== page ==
By Karen Yang, Missouri Jobs with Justice
There are 13,000 union home care workers in Missouri who are paid an average of $8.60 an hour for a job that entails physical and emotional strength, as well as specialized skills that friends and family members often cannot muster alone. In addition, according to the Missouri Department of Health and Senior Services, there are anywhere from half a million to 890,000 unpaid caregivers who care for older adults in this state.
Stories of home care workers, unpaid caregivers, and care receivers reveal that caregivers want to be seen. Home care workers tell stories about a job with two faces: their work is grueling, exhausting, and unglamorous, but their work is also fulfilling, meaningful, and cherished. Valerie Gordon, a home care worker for 13 years, shared that the physical labor involved in providing care can often be tiring. Nonetheless, Valerie speaks with warmth and sincerity when she says, “I feel good that I help my client with cerebral palsy. I feel good that she can rely on me because she doesn’t have anyone else.”
Friends and family who serve as unpaid caregivers view home care workers as a godsend, helping them save on the cost of nursing home care and to restore their sense of normalcy. Sherman George is a 70-year-old retired fire chief and a veteran of the Vietnam War who knows what it means to truly care for others. He says that home care workers are essential for providing two of his brothers with the quality of life they need.
Ever since his mother passed away, Sherman has taken turns with eight of his siblings to care for his two brothers who need help going to the doctor, getting treatment, and completing daily tasks. Sherman and his siblings show his brothers the utmost care, even spending nights at their homes watching over them. Nonetheless, Sherman muses, “I really wish I could express how much of a help it is to have a home care worker. The ones we’ve had show that they really care, and it is really important to us that we have their services available to our brothers.”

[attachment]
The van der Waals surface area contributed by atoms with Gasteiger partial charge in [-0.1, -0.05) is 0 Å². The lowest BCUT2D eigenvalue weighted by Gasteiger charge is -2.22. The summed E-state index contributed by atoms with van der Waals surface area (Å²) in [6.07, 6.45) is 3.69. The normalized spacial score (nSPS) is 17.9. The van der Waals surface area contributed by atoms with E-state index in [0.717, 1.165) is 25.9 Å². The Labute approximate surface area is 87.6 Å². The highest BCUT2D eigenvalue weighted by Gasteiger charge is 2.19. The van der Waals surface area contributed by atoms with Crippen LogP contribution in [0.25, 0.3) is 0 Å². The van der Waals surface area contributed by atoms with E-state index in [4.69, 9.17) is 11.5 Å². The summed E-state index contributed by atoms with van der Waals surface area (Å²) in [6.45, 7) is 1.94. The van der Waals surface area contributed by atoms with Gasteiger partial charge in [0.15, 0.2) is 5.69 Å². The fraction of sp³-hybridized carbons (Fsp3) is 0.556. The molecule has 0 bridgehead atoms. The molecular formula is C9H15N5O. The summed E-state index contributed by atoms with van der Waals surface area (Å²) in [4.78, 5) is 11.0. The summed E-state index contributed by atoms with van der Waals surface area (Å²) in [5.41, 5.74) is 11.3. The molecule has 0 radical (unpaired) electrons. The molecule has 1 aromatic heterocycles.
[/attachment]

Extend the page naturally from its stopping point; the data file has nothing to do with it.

Care receivers report that their home care workers truly care about them and serve as partners to help them with daily living, allowing many care receivers to engage more with their communities. Christopher Worth is a young person who receives in-home care because he has a long-term disability. He uses in-home care “not only to enhance living, but also to enhance the community by going to work.” He is proud to pay his in-home care worker a living wage, out of pocket. “The reason why I do this is because I see my in-home care worker as a teammate, as my right-hand woman. Her wage reflects the value that she brings to my life. I want to make a concerted effort to put my money where my mouth is, to put my values into practice,” says Christopher.
Raising the visibility of caregivers is one reason why, on October 7th, 2014, almost two hundred caregivers and their allies gathered for the first-ever Home Care Workers Rising Summit. Caregivers want to be seen and acknowledged for the important work they do.
They rallied in downtown St. Louis for a new collective bargaining contract that would raise union home care workers’ wages without increasing taxes, and ultimately won the tentative agreement for a raise to $10.15 an hour. In addition, the agreement would allow consumers to set the wages for their attendants, rather than relying upon a third-party vendor to do so, making it possible for attendants to receive higher wages due to consumer satisfaction with their work.
Missouri Jobs with Justice invites you to join us in helping caregivers to be seen. Learn the care giving stories of home care workers and unpaid caregivers, as well as the care stories of older adults and those with disabilities. Join organizations like ours in advocating for livable wages for home care workers, for consumers to be able to set wages, and for better job training to retain caring workers in the field. Together, we can help everyone see the value of all caregivers.